RBC’s music platform makes its Grammy debut

The bank shows what emerging Canadian artists have faced under lockdown as part of an "all-encompassing" youth strategy.

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RBC has been focused on engaging its next generation of customers, and while one of the more visible parts of that strategy is ensuring they are prepared to enter the workforce, the bank is now trying to get the word out about its work related to one of that demo’s major passion points: music.

The 90-second creative “First Up with RBCxMusic” debuted during Sunday’s broadcast of the Grammy awards, and features musicians like Toronto’s Domanique Grant (above), Ottawa-born Ojibway hip hop and electronic artist Cody Coyote, along with Marylou Villegas, Josh Sahunta, Jeremie Albino, Avery Raquel, NOA and Devontée Woe, whose track “Godspeed” is used in the spot.

Each of the artists are participants of First Up with RBCxMusic, an initiative launched at the outset of the COVID pandemic, meant to support recording artists in different musical genres with marketing, mentorship and networking.

“What we try to do with music, is to find ways to connect with younger and new audiences, but the most important part of the platform is to bring exposure to emerging artists to give them a platform to keep growing,” says Mary DePaoli, executive VP and CMO at RBC.

Before it was deployed to help artists struggling without tours and live shows, RBCxMusic was founded as a youth engagement platform, producing music-related content and giving customers access to things like special ticket offers. Outside of the platform, RBC has also been associated with Drake’s OVO brand and Live Nation Canada. And DePaoli notes that mentors RBC brought into the progra, are homegrown success stories like Toronto singer-songwriter Jessie Reyez and Oshawa-born singer and actress, Lennon Stella, star of TV’s Nashville.

Focusing on a passion-point like music helps round out RBC’s youth strategy.

“We have an all-encompassing strategy around young people, helping them with skills and mentorship, work integrated learning, access to education, scholarships – all of this is captured under ‘Future Launch,’” DePaoli says, referring to a brand platform aimed at empowering the future workforce.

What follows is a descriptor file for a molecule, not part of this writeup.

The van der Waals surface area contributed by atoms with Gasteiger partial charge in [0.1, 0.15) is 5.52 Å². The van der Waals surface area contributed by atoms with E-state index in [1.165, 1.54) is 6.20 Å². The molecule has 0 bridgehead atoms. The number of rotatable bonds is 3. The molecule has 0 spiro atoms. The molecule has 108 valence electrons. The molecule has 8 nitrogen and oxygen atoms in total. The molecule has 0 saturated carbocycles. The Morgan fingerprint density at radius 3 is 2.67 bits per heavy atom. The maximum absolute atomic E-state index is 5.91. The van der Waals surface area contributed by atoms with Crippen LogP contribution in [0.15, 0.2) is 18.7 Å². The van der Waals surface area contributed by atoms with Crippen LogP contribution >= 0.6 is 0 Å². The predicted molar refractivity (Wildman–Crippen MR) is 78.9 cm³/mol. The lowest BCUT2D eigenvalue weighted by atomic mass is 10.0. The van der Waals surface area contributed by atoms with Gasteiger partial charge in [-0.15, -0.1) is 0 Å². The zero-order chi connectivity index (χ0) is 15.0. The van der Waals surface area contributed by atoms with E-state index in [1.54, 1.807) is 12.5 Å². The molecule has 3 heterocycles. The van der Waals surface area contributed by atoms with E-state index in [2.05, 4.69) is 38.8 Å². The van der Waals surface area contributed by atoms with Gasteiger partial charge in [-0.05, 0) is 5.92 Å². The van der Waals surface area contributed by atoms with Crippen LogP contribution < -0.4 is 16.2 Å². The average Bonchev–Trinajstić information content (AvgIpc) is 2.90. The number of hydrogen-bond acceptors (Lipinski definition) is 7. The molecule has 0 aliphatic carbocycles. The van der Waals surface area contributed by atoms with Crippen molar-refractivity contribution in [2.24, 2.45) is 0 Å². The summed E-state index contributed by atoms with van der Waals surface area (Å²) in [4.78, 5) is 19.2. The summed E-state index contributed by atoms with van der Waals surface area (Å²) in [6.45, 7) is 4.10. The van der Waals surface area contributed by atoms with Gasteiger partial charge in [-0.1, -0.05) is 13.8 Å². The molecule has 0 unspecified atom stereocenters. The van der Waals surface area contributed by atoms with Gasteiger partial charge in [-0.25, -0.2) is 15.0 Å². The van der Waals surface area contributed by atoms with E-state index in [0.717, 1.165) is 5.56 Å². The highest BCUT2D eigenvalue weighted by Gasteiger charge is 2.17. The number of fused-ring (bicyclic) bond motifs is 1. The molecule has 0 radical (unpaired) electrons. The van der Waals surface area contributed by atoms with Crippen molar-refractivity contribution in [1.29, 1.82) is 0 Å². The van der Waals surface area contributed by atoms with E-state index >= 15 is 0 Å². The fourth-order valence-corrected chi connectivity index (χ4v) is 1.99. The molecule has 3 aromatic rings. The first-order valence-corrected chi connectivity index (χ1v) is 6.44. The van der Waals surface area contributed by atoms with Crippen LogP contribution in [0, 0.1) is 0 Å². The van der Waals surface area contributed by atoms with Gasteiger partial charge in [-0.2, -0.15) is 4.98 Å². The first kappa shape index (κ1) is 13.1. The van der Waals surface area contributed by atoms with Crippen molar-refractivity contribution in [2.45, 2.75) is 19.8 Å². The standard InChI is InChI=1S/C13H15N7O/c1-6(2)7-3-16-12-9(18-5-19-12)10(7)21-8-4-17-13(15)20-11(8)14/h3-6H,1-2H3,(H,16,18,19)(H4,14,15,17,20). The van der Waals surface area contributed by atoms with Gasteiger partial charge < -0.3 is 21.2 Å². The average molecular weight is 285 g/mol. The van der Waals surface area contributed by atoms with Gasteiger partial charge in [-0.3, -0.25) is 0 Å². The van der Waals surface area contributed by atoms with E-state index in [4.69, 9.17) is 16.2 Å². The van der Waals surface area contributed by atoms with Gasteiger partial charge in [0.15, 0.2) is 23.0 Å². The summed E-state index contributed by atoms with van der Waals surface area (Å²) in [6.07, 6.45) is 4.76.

In the last five years, through RBC’s Future Launch initiative and it’s $500 million commitment to giving youth opportunities, it’s seen steady increases in engagement from youth and young adults, she says.

All banks are trying to innovate, DePaoli notes, as the competitive landscape is changing with new digital platforms coming in with different ways of managing money; part of the goal for the financial institution is to capture minds and attention against new entrants, she says.

The creative was developed by Salt XC. Another partner is Mississauga’s Metalworks recording studios, which has produced albums for Prince and Justin Bieber, and whose location was used for the spot.

The creative, for which the brand tried to source a good cross section of music and artists from across the country, will also feature social-first cutdowns on YouTube, Facebook, and Instagram.

While Grammy Awards ratings have been slowly decreasing, DePaoli insists that the lineup from last night’s show was an attempt to rejuvenate itself, and that it’s still one of the biggest moments in music every year. The Grammy media buy was coordinated by partner Live Nation Canada with Rogers (the Canadian broadcast aired on Citytv) on behalf of RBC. Social buys are being managed in house.

Compared with previous campaign efforts, DePaoli says the bank put “good emphasis” behind this from a budget standpoint, as 90 seconds doesn’t come cheap, and a “pretty robust social buy,” she says.